The United States recognized the difficult situation Honduras faced on election day on November 29 and noted that there were no widespread reports or allegations of violence or the inability of Hondurans to cast their vote peacefully.  Two independent electoral assessment missions with internationally-renowned expertise in evaluating the technical aspects of elections were conducted in Honduras on Election Day.  The National Democratic Institute (NDI) concluded that “election day was generally peaceful and orderly.  No systematic problems in the process were reported by Honduran domestic election monitors or political contestants.”  The International Republic Institute team concluded their members “witnessed an election free of violence and overt acts of intimidation.”  Additionally, the domestic monitoring coalition Hagamos Democracia, which deployed observers nationwide and conducted a statistically valid sample of all polling stations, noted that more than 99% of voters experienced no problems with exercising their right to suffrage.

In addition, the Embassy sent reporting teams to 16 departments in Honduras on Election Day and reported conditions consistent with the conclusions of NDI and IRI.  Although initially overestimated, the final verified official voter turnout of approximately 50 percent is consistent with past voter turnout in Honduras.  We commended the Honduran people who viewed the election as an important part of the solution to the political crisis in their country.

Article 21 of the U.N. Declaration of Human Rights and Article 23 of the American Convention on Human Rights affirms the right of every person to express their political will through a vote.  The electoral process was launched in September 2008 long before the coup d’état and the magistrates were selected before the coup.  The election of the President, Congressional representatives and mayors, enshrined in the Honduran constitution, was an inalienable expression of the sovereign will of the citizens of Honduras.

We welcome President Lobo’s January 19 agreement with President Fernandez of the Dominican Republic in which President Lobo made a commitment to “head a government that respects human rights, where there will be a full enjoyment of the civil liberties and where no Honduran citizen will be persecuted for their political convictions, religious or otherwise."  We note that the amnesty bill passed by Congress on January 26, 2010 does not pardon the crime of violating human rights.

The U.S. Embassy expressed its grave concern on March 2 about recent incidents in which it appeared individuals who expressed political opinions, especially regarding the coup d’état of June 28, were targeted for violence and intimidation.  Deputy U.S. Permanent Representative W. Lewis Amselem condemned these killings on March 17 during a session of the OAS Permanent Council.  Mr. Anselem said, “we are deeply concerned about recent events in which it appears that individuals who express political opinions, especially regarding the coup d’état of June 28 – either for it or against it are targeted for violence and intimidation.  As we said here last month, freedom of expression is central to the preservation of democracy, and limitations on that freedom constitute attacks on democracy itself.”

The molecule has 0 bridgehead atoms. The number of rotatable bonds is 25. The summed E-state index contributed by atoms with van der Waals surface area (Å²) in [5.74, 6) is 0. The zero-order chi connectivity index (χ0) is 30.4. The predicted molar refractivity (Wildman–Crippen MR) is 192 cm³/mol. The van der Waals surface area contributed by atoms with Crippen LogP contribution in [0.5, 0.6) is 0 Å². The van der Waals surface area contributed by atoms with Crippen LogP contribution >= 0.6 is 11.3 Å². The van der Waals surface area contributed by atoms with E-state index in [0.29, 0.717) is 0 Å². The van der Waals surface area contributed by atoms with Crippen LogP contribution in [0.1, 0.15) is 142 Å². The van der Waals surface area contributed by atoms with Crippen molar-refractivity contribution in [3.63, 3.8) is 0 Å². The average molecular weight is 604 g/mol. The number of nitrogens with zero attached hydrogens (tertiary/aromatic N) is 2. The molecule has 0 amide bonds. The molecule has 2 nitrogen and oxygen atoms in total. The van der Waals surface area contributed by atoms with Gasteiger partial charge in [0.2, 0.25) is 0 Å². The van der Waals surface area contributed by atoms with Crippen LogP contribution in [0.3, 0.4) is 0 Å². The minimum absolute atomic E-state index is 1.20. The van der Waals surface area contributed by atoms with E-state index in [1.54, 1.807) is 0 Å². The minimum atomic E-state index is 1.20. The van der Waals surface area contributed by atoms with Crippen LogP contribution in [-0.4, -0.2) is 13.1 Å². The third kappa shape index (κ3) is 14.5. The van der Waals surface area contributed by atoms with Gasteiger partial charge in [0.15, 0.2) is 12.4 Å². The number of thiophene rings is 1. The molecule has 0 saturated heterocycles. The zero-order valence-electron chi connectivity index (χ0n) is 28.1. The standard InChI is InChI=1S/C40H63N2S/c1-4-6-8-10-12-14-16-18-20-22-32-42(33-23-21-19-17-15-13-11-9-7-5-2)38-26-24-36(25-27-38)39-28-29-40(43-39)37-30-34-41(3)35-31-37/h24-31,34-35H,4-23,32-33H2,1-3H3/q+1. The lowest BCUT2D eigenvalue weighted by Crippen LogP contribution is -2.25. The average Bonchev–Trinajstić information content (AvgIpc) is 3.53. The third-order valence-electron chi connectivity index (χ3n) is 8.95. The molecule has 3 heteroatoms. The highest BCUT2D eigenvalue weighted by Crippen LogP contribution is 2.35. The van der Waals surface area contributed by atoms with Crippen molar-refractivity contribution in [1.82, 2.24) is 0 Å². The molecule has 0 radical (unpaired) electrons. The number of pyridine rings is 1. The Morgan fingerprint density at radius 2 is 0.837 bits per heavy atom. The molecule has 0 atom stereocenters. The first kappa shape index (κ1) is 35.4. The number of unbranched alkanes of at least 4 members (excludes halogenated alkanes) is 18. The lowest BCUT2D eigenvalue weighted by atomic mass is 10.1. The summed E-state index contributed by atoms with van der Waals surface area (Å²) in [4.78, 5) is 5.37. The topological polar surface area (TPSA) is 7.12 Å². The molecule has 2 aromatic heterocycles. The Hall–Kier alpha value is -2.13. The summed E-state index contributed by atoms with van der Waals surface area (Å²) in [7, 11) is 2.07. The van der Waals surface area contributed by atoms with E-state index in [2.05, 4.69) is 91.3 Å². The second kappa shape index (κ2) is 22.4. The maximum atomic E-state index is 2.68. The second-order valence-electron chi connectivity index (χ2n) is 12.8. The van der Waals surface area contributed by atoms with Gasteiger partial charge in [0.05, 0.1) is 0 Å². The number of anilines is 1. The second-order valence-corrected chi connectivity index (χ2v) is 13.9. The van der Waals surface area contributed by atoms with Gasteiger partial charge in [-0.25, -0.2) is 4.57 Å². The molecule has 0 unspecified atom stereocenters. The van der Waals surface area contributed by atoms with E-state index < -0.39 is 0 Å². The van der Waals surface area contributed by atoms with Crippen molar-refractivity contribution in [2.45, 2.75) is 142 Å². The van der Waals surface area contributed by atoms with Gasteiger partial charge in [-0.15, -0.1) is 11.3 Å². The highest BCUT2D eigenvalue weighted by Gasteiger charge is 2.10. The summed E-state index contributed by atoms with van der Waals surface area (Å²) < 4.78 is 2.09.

The U.S. Department of State released on March 11 the 2009 Annual Country Reports on Human Rights Practices for Honduras covering the period between January 1 to December 31, 2009.  In a press release on the same day, the Embassy again expressed concern about the deterioration in the human rights situation following the June coup and committed itself to work with President Lobo to improve the protection of human rights.

In an interview on March 23 with “El Heraldo” newspaper, and again in a televised interview on April 18, Ambassador Llorens again reiterated the U.S. view that there was a significant deterioration in human rights after the June coup and that the U.S. Embassy called for investigation and prosecution of those guilty.  Ambassador Llorens said the U.S. was pleased by recent actions by President Lobo committing his government to the protection of  human rights: President Lobo on February 18 signed the Chapultepec Declaration, committing the Honduran government to respect freedom of the press and expression; Secretary of State of Security Oscar Alvarez on March 4 publicly expressed his commitment to the full investigation, including through the establishment of a special investigative team, of recent cases of violence reportedly committed by the police; President Lobo on March 12 created the position of presidential advisor for human rights; President Lobo’s government announced on April 8 that it plans to create a human rights observatory entity that will better coordinate the government response to human rights allegations.

We continue to closely monitor the situation of journalists and note with concern that seven journalists have been killed in Honduras since March 1.  Ambassador Llorens told reporters on April 21 in Tegucigalpa that freedom of the press is fundamental and the U.S. hopes authorities will quickly investigate and prosecute those responsible for these troubling crimes.

The U.S. Embassy looks forward to working with the newly appointed Presidential Advisor for Human Rights Ana Pineda and the rest of President Lobo’s government and will continue to demand that authorities fully investigate and prosecute the human rights violations tied to the coup d’état, as we do with all human rights violations.